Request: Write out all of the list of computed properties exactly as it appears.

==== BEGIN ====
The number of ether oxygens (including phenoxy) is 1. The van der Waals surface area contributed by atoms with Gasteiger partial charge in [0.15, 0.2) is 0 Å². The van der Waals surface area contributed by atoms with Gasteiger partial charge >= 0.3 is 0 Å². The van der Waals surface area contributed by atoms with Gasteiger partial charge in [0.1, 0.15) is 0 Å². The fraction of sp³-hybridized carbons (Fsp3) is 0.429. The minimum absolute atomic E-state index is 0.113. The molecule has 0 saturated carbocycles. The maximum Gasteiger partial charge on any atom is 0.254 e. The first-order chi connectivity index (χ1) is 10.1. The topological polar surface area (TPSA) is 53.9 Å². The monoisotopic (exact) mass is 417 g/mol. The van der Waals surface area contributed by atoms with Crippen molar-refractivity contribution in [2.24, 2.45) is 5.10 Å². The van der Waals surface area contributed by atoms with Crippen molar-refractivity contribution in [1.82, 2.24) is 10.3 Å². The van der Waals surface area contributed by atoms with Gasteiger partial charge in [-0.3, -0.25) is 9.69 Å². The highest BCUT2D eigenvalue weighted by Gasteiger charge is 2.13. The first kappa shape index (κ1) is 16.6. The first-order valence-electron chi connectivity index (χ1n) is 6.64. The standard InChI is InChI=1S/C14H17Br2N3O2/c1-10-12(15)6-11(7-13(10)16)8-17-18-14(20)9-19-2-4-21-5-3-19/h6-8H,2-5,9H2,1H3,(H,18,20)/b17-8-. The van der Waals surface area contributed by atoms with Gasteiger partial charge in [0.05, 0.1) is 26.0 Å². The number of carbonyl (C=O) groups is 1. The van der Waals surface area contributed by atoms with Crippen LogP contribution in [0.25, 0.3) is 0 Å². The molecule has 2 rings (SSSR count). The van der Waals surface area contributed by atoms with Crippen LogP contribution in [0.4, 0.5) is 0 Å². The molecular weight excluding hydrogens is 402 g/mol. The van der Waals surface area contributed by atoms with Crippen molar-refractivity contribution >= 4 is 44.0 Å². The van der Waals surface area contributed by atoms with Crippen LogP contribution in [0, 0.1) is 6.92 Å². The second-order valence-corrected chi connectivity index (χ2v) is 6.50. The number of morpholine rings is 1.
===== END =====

The number of ether oxygens (including phenoxy) is 1. The van der Waals surface area contributed by atoms with Gasteiger partial charge in [0.15, 0.2) is 0 Å². The van der Waals surface area contributed by atoms with Gasteiger partial charge >= 0.3 is 0 Å². The van der Waals surface area contributed by atoms with Gasteiger partial charge in [0.1, 0.15) is 0 Å². The fraction of sp³-hybridized carbons (Fsp3) is 0.429. The minimum absolute atomic E-state index is 0.113. The molecule has 0 saturated carbocycles. The maximum Gasteiger partial charge on any atom is 0.254 e. The first-order chi connectivity index (χ1) is 10.1. The topological polar surface area (TPSA) is 53.9 Å². The monoisotopic (exact) mass is 417 g/mol. The van der Waals surface area contributed by atoms with Crippen molar-refractivity contribution in [2.24, 2.45) is 5.10 Å². The van der Waals surface area contributed by atoms with Crippen molar-refractivity contribution in [1.82, 2.24) is 10.3 Å². The van der Waals surface area contributed by atoms with Gasteiger partial charge in [-0.3, -0.25) is 9.69 Å². The highest BCUT2D eigenvalue weighted by Gasteiger charge is 2.13. The first kappa shape index (κ1) is 16.6. The first-order valence-electron chi connectivity index (χ1n) is 6.64. The standard InChI is InChI=1S/C14H17Br2N3O2/c1-10-12(15)6-11(7-13(10)16)8-17-18-14(20)9-19-2-4-21-5-3-19/h6-8H,2-5,9H2,1H3,(H,18,20)/b17-8-. The van der Waals surface area contributed by atoms with Gasteiger partial charge in [0.05, 0.1) is 26.0 Å². The number of carbonyl (C=O) groups is 1. The van der Waals surface area contributed by atoms with Crippen LogP contribution in [0.25, 0.3) is 0 Å². The molecule has 2 rings (SSSR count). The van der Waals surface area contributed by atoms with Crippen LogP contribution in [0.4, 0.5) is 0 Å². The molecular weight excluding hydrogens is 402 g/mol. The van der Waals surface area contributed by atoms with Crippen molar-refractivity contribution >= 4 is 44.0 Å². The van der Waals surface area contributed by atoms with Crippen LogP contribution in [0, 0.1) is 6.92 Å². The second-order valence-corrected chi connectivity index (χ2v) is 6.50. The number of morpholine rings is 1.